How to Resolve Conflicts between Project Team Members

With most projects, the question isn’t if disagreements will occur between team members; it’s when. So you need to be prepared to resolve those differences of opinion with a conflict resolution plan that includes one or both of the following:

  • Standard approaches: Normal steps that you take to encourage people to develop a mutually agreeable solution

  • Escalation procedures: Steps you take if the people involved can’t readily resolve their differences

How to minimize conflict on your team

Throughout the life of a project, conflicts may arise around a myriad of professional, interpersonal, technical, and administrative issues. The first step toward minimizing the negative consequences of such conflicts is to avoid them before they occur. The following tips can help you do just that:

  • *Encourage people to participate in the development of the project plan.

  • Get commitments and expectations in writing.

  • Frequently monitor work in progress to identify and resolve any conflicts that arise before they become serious.

If a conflict does arise, one or more of the participants in the conflict or one or more people with knowledge of the issues around which the conflict arose need to take an active role to resolve the conflict.

The person or people chosen for this task should have knowledge of the conflict and the issues surrounding it, the techniques of proactive conflict resolution, the respect of the people involved in the conflict, and no preconceived preferences for any of the solutions of the people involved in the conflict.

Whether they informally assume the responsibility to help resolve the conflict or are assigned by the project manager or another member of management to do so, they should do the following:

  • Study the conflict and gather all related background information to identify the likely and underlying reasons for it.

  • Select and follow an appropriate resolution strategy.

  • Maintain an atmosphere of mutual cooperation when trying to find an acceptable solution.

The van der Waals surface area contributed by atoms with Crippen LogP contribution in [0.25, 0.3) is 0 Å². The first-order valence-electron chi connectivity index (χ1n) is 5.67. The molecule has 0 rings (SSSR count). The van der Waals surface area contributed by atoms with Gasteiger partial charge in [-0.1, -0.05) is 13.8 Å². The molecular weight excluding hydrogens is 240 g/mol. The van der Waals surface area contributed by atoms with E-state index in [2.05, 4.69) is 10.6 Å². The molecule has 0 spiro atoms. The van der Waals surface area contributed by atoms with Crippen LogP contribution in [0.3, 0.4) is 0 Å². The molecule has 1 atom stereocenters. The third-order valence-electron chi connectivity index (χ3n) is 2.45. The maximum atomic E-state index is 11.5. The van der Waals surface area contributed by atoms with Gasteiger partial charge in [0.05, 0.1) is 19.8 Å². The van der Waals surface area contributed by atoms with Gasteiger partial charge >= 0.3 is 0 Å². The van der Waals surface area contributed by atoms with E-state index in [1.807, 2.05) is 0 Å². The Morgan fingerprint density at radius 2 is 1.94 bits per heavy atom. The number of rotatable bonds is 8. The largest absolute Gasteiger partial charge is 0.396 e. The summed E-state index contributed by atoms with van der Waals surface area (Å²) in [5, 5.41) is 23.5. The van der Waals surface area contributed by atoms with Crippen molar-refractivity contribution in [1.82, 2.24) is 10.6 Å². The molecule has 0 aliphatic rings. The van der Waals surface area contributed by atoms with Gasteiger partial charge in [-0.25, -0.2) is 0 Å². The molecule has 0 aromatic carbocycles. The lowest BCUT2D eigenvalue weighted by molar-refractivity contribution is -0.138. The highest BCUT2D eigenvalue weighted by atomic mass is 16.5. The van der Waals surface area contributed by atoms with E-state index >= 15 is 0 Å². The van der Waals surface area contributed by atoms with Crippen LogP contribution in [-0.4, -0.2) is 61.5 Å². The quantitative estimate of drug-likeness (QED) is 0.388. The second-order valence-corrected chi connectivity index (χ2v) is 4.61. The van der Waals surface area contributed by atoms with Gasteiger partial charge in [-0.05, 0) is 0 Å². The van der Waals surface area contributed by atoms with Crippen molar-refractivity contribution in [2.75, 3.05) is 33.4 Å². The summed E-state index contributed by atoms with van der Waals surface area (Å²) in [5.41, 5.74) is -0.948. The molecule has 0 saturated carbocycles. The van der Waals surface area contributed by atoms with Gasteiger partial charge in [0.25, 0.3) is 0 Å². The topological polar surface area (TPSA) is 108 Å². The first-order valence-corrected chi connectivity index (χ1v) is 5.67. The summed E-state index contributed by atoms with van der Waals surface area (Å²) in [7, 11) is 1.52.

As you work to understand the reasons for a conflict, remember that conflicts can arise over one or more of the following:

  • Facts: Objective data that describe a situation

  • Methods: How a person responds to particular values of data

  • Goals: What someone is ultimately trying to accomplish when she resolves the conflict

  • Values: The basic personal feelings and principals that motivate someone’s behavior

Keep in mind that personal beliefs about each of these four types of information can be due to

  • Incorrect information

  • Different perceptions or inferences based on the same information

  • Different reactions to the same information based on the position a person occupies or the role she plays on the team

Act out conflict resolution with a simple example

Suppose that Sarah and Jimmy have been assigned to develop recommendations for how to improve the production of a poorly performing unit in their company. After reviewing some related reports and having a few discussions, Sarah has decided the best way to improve performance is to fire two of the four people in the unit and retrain the other two.

In contrast, Jimmy has decided the only way to improve the unit’s performance is to fire all four people. At the moment, Sarah and Jimmy are at a standoff, but if they’re willing, they can take one of the following approaches to resolve their conflict:

  • Competition (Forcing): Both people assertively act to have their solution to the conflict chosen. (There’s a winner and a loser.)

  • Accommodation (Smoothing): One person chooses to go with the other person’s solution. (There’s a winner and a loser.)

  • Avoidance (Withdrawing): One person chooses not to acknowledge the conflict at all. For example, Sarah may draft a memo that two people in the unit can be trained and the other two fired, ignoring the fact that Jimmy wants all four people to be fired. (There’s a winner and a loser.)

  • Compromise (Giving a little, getting a little): Both people give in a little to the other person’s proposed solution. (Each person wins and loses in some way.)

  • Collaboration (Problem solving): Both people get what they want. (There are two winners and no losers.)

As you consider these possible resolutions, keep in mind the following two points:

  • Conflict is not necessarily “bad.” Conflict that focuses on the merits of alternative solutions and maintains respect for the parties involved can result in a solution that’s better than the original choice of either of the participants.

  • Most people understand that they may have to “lose” a conflict every once in a while, and they learn to absorb the blow to their psyche. However, if they lose a disproportionate number of the conflicts in which they choose to participate, they may decide to withdraw from the team and not share their true feelings.

To increase the chances of achieving a successful collaborative resolution on your team, follow these simple steps:

  • Suggest that participants develop sets of criteria for rating solutions instead of just arguing strongly for one solution.

  • Encourage participants to develop additional possible solutions instead of just arguing that their original solution should be selected.

  • Allow sufficient time to explore the different alternatives proposed.

  • Don’t take sides during the discussions. If one person senses that you’re predisposed to the other person’s solution, she’ll think the decision process was unfair and not accept any solution but her own.

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